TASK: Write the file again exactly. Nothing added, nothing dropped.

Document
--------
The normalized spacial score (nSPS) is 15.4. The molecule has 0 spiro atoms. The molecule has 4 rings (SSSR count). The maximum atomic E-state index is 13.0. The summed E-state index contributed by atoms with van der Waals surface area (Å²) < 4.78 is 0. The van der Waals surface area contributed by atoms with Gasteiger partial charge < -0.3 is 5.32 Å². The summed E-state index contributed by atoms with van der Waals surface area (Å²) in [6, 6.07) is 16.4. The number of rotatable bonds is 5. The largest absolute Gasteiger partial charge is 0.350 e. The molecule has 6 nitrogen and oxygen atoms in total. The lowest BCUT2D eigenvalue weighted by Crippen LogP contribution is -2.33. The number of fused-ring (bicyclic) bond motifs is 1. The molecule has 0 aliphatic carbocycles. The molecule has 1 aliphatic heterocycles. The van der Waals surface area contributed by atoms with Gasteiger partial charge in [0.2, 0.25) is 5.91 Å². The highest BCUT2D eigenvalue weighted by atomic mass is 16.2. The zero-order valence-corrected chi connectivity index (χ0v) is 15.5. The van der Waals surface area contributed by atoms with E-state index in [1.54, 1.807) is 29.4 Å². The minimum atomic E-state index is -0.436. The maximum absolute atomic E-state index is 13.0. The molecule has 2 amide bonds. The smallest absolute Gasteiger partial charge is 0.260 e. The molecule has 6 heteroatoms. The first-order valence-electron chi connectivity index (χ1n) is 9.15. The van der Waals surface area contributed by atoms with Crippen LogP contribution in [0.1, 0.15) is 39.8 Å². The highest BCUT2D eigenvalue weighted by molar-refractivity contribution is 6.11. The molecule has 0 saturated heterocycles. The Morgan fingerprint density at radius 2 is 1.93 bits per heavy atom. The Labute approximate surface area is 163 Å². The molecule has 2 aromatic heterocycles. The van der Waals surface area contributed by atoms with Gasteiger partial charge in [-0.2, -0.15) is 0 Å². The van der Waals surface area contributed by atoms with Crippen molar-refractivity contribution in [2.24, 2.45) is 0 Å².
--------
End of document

The normalized spacial score (nSPS) is 15.4. The molecule has 0 spiro atoms. The molecule has 4 rings (SSSR count). The maximum atomic E-state index is 13.0. The summed E-state index contributed by atoms with van der Waals surface area (Å²) < 4.78 is 0. The van der Waals surface area contributed by atoms with Gasteiger partial charge < -0.3 is 5.32 Å². The summed E-state index contributed by atoms with van der Waals surface area (Å²) in [6, 6.07) is 16.4. The number of rotatable bonds is 5. The largest absolute Gasteiger partial charge is 0.350 e. The molecule has 6 nitrogen and oxygen atoms in total. The lowest BCUT2D eigenvalue weighted by Crippen LogP contribution is -2.33. The number of fused-ring (bicyclic) bond motifs is 1. The molecule has 0 aliphatic carbocycles. The molecule has 1 aliphatic heterocycles. The van der Waals surface area contributed by atoms with Gasteiger partial charge in [0.2, 0.25) is 5.91 Å². The highest BCUT2D eigenvalue weighted by atomic mass is 16.2. The zero-order valence-corrected chi connectivity index (χ0v) is 15.5. The van der Waals surface area contributed by atoms with E-state index in [1.54, 1.807) is 29.4 Å². The minimum atomic E-state index is -0.436. The maximum absolute atomic E-state index is 13.0. The molecule has 2 amide bonds. The smallest absolute Gasteiger partial charge is 0.260 e. The molecule has 6 heteroatoms. The first-order valence-electron chi connectivity index (χ1n) is 9.15. The van der Waals surface area contributed by atoms with Crippen LogP contribution in [0.1, 0.15) is 39.8 Å². The highest BCUT2D eigenvalue weighted by molar-refractivity contribution is 6.11. The molecule has 0 saturated heterocycles. The Morgan fingerprint density at radius 2 is 1.93 bits per heavy atom. The Labute approximate surface area is 163 Å². The molecule has 2 aromatic heterocycles. The van der Waals surface area contributed by atoms with Gasteiger partial charge in [-0.2, -0.15) is 0 Å². The van der Waals surface area contributed by atoms with Crippen molar-refractivity contribution in [2.24, 2.45) is 0 Å².